I don't think that's it's as much a "problem" as a particular implementation of a shared social object (an education system/philosophy). As such, it has its ups-and-downs. The American system favors to promote well-rounded creative challenging thinkers as opposed to highly skilled scientists or mathematicians - that stuff is relegated to advanced and post-graduate study. From first grade through high school and college, even when you finally elect a speciality, you're still expected to study other things.
The down-side to this system is that it can discourage and neglect individual student's strengths. I'd be a better programmer today if I'd been on a tech track from an early age - I'll never know what I might have achieved if I hadn't spent so many hours of my formative years studying things that have little practical value for me now, some years into my career.
The up-side is that the system often produces what it alludes to in concept. Certainly America and Americans have plenty of problems education and otherwise, but American is still a place that places a huge value on creative thinking, of being a masterful engineer and just a little bit more - and it presents opportunities to those who can innovate in spaces where others are simply engineering.
With all due respect, that's a pretty subjective opinion. After we acknowledge that their isn't an equivalent product on the market today that sells for less (please spare me the "But you could just build your own linux tablet/netbook!" slashpartyline), we can admit that while, yes, Apple does make margins on iPads, so do educational text book publishers - and have you seen what those cost? The profit margin on a secondary school hard-bound biology book is probably orders of magnitudes higher than Apple's take on an iPad.
Tablets offer us new and rich mediums for teaching. Of course there will be downsides to a digital shift, but anyone who takes a stand firmly against the proliferation of tablets in schools does so in the face of overwhelming and obvious evidence that they can serve an unprecedented function - sitting around and saying "a laptop is better and cheaper!" totally misses the point - tablets and laptops can and should work in harmony in the future, they're not mutually exclusive in task or function, but each certainly can have it's place - and different schools are free to choose (here's wishing they all had the means to make whatever choice they wanted) different devices from different manufactures for different platforms. That's how schools have made decisions about technology for years, and despite lack of funding, it seems to have worked just fine.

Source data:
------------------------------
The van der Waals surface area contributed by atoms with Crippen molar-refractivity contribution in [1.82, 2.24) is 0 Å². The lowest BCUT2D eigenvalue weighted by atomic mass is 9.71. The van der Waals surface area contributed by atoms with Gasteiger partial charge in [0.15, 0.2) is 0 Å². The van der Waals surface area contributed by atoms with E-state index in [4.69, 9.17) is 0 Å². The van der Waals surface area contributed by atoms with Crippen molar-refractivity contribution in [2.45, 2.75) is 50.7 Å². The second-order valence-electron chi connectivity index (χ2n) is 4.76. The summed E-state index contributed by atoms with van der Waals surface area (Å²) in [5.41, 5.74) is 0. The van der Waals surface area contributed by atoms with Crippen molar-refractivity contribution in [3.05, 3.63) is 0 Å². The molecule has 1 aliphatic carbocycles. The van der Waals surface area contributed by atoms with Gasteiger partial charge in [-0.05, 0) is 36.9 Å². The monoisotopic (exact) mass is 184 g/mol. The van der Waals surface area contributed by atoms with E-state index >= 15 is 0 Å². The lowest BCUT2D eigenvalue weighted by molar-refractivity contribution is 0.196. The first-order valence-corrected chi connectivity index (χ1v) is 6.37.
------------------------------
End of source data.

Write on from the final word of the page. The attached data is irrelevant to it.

How many reporters do you know? I happen to know one or two writers for the NYT that make a pittance of a salary. Yes, they get reasonable expense accounts. Most journalists in this country would be lucky to have *that*.
And why do they get expense accounts? Why does anyone in any industry get an expense account? For one thing, it enables (in principle) the worker to perform their job better than they otherwise might. For a journalist, it's the opportunity to meet people over drinks and lunch, make connections, learn about things. You may consider this superfluous, but there are plenty of people who are willing to pay for journalism that realize it isn't.
Second, the accounts are a perk, yes. And why shouldn't they be? News and journalism works in free-markets like everything else. In every sector, you have people who do mediocre work, bad work, good work, and amazing work. Companies and markets strive to compensate them accordingly. So if you're a top tier journalist, who's to say a company shouldn't offer you an expense account to do your job? You can argue again that it's a waste, but you'd better toe the same line when it comes to every other business sector under the sun.
Journalists, editors, publishers, all are individuals who do potentially rough work (not in every case, but in some) that serves broader society in a way that is both practically relevant and creatively compelling. They deserve to be compensated, compensated well in some some cases, and not just by someone looking to make a buck off an ad placement on a blog.
Work is the crab grass in the lawn of life. -- Schulz